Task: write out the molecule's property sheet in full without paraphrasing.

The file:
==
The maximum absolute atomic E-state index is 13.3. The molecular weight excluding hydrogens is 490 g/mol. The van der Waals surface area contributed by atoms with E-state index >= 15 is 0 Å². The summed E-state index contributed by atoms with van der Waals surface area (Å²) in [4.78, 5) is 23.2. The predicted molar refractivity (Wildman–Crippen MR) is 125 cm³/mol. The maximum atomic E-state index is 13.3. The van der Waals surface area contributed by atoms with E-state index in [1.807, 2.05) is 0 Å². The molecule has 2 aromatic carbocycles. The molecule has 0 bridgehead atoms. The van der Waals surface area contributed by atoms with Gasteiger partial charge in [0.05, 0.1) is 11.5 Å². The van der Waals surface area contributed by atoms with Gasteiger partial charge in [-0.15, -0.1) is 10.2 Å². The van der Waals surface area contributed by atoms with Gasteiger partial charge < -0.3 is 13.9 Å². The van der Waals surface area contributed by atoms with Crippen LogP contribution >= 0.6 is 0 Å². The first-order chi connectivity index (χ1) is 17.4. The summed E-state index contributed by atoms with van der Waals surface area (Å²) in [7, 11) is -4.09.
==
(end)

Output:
The maximum absolute atomic E-state index is 13.3. The molecular weight excluding hydrogens is 490 g/mol. The van der Waals surface area contributed by atoms with E-state index >= 15 is 0 Å². The summed E-state index contributed by atoms with van der Waals surface area (Å²) in [4.78, 5) is 23.2. The predicted molar refractivity (Wildman–Crippen MR) is 125 cm³/mol. The maximum atomic E-state index is 13.3. The van der Waals surface area contributed by atoms with E-state index in [1.807, 2.05) is 0 Å². The molecule has 2 aromatic carbocycles. The molecule has 0 bridgehead atoms. The van der Waals surface area contributed by atoms with Gasteiger partial charge in [0.05, 0.1) is 11.5 Å². The van der Waals surface area contributed by atoms with Gasteiger partial charge in [-0.15, -0.1) is 10.2 Å². The van der Waals surface area contributed by atoms with Gasteiger partial charge < -0.3 is 13.9 Å². The van der Waals surface area contributed by atoms with Crippen LogP contribution >= 0.6 is 0 Å². The first-order chi connectivity index (χ1) is 17.4. The summed E-state index contributed by atoms with van der Waals surface area (Å²) in [7, 11) is -4.09.